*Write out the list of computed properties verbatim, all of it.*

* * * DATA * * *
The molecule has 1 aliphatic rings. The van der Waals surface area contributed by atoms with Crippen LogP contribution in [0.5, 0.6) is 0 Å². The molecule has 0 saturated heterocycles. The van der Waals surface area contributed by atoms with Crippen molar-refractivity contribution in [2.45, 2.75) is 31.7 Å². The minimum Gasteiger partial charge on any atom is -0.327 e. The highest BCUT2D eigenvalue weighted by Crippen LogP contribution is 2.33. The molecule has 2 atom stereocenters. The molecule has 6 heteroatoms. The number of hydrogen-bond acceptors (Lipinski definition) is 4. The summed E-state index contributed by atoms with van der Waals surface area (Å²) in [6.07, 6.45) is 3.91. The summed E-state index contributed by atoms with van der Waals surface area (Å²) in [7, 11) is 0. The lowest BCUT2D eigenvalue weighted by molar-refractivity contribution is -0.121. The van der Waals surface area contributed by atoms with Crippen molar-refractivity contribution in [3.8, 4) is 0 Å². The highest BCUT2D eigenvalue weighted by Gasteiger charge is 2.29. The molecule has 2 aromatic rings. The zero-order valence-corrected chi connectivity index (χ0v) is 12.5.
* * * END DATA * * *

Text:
The molecule has 1 aliphatic rings. The van der Waals surface area contributed by atoms with Crippen LogP contribution in [0.5, 0.6) is 0 Å². The molecule has 0 saturated heterocycles. The van der Waals surface area contributed by atoms with Crippen molar-refractivity contribution in [2.45, 2.75) is 31.7 Å². The minimum Gasteiger partial charge on any atom is -0.327 e. The highest BCUT2D eigenvalue weighted by Crippen LogP contribution is 2.33. The molecule has 2 atom stereocenters. The molecule has 6 heteroatoms. The number of hydrogen-bond acceptors (Lipinski definition) is 4. The summed E-state index contributed by atoms with van der Waals surface area (Å²) in [6.07, 6.45) is 3.91. The summed E-state index contributed by atoms with van der Waals surface area (Å²) in [7, 11) is 0. The lowest BCUT2D eigenvalue weighted by molar-refractivity contribution is -0.121. The van der Waals surface area contributed by atoms with Crippen molar-refractivity contribution in [3.8, 4) is 0 Å². The highest BCUT2D eigenvalue weighted by Gasteiger charge is 2.29. The molecule has 2 aromatic rings. The zero-order valence-corrected chi connectivity index (χ0v) is 12.5.